Book Review: Lolita by Vladimir Nabokov

Lolita was the book club selection for August.  It’s another that was on a banned book list–seems to be our year for reading those.  The person who suggested this book was not at the meeting, so I don’t know what his views were after reading it.

In fact, not many were at the meeting at all, summertime vacations and so forth.  Also, in fact, I wasn’t there–

But I did read the book and one other member did——–(!)  The general opinion seemed to be negative, with one person offering “sickening”.

I didn’t want to read this book–published in the 1950’s and still hadn’t read it until the book club selected it.

But I found myself laughing aloud at some early parts.  Humbert Humbert makes us laugh at him and his predicaments despite ourselves.

His descriptions were right on target–the seedy motels and corny names, the roadside diners, endless boring landscapes from car windows as  Humbert and “Dolores” traveled from one end of the US to the other–and back.  Seems like most of the book is spent on this endless road trip.  But the names of the motels and diners–priceless inventiveness.

And Lolita’s teen-aged quips terrific–sassy, humorous, and hurtful to Humbert.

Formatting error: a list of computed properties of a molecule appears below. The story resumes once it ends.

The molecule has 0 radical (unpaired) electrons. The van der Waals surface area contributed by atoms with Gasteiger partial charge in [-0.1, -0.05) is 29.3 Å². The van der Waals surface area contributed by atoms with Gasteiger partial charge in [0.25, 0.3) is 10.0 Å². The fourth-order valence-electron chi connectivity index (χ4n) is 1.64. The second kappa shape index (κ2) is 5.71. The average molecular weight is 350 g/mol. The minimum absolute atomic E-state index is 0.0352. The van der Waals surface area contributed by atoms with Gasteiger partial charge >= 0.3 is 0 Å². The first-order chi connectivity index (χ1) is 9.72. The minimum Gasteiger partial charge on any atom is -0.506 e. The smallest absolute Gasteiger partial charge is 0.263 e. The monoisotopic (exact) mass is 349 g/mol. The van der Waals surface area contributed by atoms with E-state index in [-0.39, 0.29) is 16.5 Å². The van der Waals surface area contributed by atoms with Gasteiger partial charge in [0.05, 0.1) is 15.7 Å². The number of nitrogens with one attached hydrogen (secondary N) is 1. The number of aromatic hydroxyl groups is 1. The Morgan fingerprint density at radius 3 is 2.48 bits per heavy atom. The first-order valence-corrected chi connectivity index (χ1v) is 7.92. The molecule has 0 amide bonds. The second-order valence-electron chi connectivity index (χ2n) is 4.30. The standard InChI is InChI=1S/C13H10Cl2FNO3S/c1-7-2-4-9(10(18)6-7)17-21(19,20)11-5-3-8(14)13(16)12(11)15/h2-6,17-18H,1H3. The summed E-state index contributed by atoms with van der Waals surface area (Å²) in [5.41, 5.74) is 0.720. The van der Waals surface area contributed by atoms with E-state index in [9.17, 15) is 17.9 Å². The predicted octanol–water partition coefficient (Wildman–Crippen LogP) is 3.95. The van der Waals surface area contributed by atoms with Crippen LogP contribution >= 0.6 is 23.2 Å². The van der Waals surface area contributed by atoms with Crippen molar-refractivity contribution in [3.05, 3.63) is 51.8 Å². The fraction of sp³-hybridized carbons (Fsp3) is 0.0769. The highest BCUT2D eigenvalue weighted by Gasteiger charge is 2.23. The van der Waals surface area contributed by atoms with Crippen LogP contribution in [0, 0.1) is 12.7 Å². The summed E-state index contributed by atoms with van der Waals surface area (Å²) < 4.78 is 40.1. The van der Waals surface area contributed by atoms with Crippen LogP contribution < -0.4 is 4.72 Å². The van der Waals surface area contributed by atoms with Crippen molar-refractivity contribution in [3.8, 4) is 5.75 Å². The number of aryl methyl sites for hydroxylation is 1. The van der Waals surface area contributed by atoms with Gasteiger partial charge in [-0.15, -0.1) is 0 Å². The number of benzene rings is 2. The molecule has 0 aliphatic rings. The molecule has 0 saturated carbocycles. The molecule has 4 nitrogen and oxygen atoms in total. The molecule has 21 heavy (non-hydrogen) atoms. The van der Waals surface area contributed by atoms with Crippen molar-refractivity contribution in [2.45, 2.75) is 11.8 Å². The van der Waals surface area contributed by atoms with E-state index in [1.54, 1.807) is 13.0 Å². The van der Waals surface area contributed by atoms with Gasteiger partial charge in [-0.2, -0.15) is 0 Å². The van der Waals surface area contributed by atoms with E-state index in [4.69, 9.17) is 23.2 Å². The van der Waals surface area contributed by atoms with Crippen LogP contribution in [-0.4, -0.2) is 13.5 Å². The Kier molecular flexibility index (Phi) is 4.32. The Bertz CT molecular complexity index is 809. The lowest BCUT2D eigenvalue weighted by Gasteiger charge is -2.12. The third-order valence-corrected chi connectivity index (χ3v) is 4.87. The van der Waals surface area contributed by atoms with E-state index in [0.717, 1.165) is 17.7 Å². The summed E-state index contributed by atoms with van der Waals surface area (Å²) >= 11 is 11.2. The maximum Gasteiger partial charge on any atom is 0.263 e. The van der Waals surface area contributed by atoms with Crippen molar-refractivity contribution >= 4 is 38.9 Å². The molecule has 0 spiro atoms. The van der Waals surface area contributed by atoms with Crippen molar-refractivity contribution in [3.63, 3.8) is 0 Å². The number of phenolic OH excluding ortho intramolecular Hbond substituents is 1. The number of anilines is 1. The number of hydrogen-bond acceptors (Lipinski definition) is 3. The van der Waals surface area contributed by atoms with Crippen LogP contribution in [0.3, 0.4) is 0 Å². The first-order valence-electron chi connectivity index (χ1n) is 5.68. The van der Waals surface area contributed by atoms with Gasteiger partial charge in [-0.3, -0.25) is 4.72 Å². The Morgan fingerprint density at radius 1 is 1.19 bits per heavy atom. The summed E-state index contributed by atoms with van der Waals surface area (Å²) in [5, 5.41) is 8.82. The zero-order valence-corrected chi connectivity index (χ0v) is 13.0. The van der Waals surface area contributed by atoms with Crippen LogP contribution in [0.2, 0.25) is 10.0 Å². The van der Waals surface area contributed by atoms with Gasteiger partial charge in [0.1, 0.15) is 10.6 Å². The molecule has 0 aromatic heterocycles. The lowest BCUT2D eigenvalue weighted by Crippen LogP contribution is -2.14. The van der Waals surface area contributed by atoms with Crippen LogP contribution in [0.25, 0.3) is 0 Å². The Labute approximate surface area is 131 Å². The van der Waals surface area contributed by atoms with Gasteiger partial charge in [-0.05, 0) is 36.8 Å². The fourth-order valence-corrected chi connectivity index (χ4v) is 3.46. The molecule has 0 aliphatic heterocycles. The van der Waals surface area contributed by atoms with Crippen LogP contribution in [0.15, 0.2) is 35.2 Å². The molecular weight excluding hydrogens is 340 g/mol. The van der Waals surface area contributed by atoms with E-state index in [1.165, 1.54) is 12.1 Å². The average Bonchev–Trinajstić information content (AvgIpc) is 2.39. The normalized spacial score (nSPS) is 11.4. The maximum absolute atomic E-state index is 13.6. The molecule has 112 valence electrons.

For a predominantly French and Russian language author, Nabokov certainly did his homework to make the language work as an American novel.

Still, it was an uneasy read for me–and difficult to justify the supposed underlying theme of true love–given the depraved circumstances.

Next month’s book will be Reading Lolita in Tehran by Azar Nafisi . . .


You already know me---I'm in your book club. I've been in your book club in Wisconsin, in New York, in Missouri, in Connecticut. Now I'm in your book club in Pennsylvania. I love books! (I also collect buttons!) I'm looking forward to having conversations about books with people just like you----who also love books and want to talk about them. Send me an email: booksandbooks (at) me about a book you are reading. (or buttons of interest)
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2 Responses to Book Review: Lolita by Vladimir Nabokov

  1. A Little Blog of Books and Other Stuff says:

    I have also read ‘Lolita’ recently. Not the most comfortable book to read but I think unreliable narrators are really interesting.

  2. Thanks for your comment—dropped into your site, and will return soon to read more reviews–looks good! One of my very favorite books of all time has an “unreliable narrator”—maybe I’ll review it soon.

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